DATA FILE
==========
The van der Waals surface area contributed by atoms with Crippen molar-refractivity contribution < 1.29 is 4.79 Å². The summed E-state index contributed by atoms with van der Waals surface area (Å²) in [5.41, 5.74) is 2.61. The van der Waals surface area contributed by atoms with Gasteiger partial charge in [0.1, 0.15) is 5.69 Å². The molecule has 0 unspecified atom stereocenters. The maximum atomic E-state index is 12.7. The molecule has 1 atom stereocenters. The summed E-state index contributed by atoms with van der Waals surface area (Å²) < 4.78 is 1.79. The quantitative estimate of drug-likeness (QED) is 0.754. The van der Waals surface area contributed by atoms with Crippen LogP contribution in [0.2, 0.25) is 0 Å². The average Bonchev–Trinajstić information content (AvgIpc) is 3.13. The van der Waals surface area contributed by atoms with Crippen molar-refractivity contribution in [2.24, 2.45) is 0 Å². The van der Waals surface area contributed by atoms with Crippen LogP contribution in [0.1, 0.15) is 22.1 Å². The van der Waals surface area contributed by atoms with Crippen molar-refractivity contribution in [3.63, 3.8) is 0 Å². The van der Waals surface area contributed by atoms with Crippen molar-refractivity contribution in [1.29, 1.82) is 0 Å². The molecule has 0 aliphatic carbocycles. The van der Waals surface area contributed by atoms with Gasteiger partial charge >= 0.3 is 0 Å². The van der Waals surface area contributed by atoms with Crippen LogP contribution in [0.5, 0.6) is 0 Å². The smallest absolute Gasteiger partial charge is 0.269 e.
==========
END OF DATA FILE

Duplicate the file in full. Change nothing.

The van der Waals surface area contributed by atoms with Crippen molar-refractivity contribution < 1.29 is 4.79 Å². The summed E-state index contributed by atoms with van der Waals surface area (Å²) in [5.41, 5.74) is 2.61. The van der Waals surface area contributed by atoms with Gasteiger partial charge in [0.1, 0.15) is 5.69 Å². The molecule has 0 unspecified atom stereocenters. The maximum atomic E-state index is 12.7. The molecule has 1 atom stereocenters. The summed E-state index contributed by atoms with van der Waals surface area (Å²) < 4.78 is 1.79. The quantitative estimate of drug-likeness (QED) is 0.754. The van der Waals surface area contributed by atoms with Crippen LogP contribution in [0.2, 0.25) is 0 Å². The average Bonchev–Trinajstić information content (AvgIpc) is 3.13. The van der Waals surface area contributed by atoms with Crippen molar-refractivity contribution in [2.24, 2.45) is 0 Å². The van der Waals surface area contributed by atoms with Crippen LogP contribution in [0.1, 0.15) is 22.1 Å². The van der Waals surface area contributed by atoms with Crippen molar-refractivity contribution in [3.63, 3.8) is 0 Å². The van der Waals surface area contributed by atoms with Crippen molar-refractivity contribution in [1.29, 1.82) is 0 Å². The molecule has 0 aliphatic carbocycles. The van der Waals surface area contributed by atoms with Gasteiger partial charge >= 0.3 is 0 Å². The van der Waals surface area contributed by atoms with Crippen LogP contribution in [0.5, 0.6) is 0 Å². The smallest absolute Gasteiger partial charge is 0.269 e.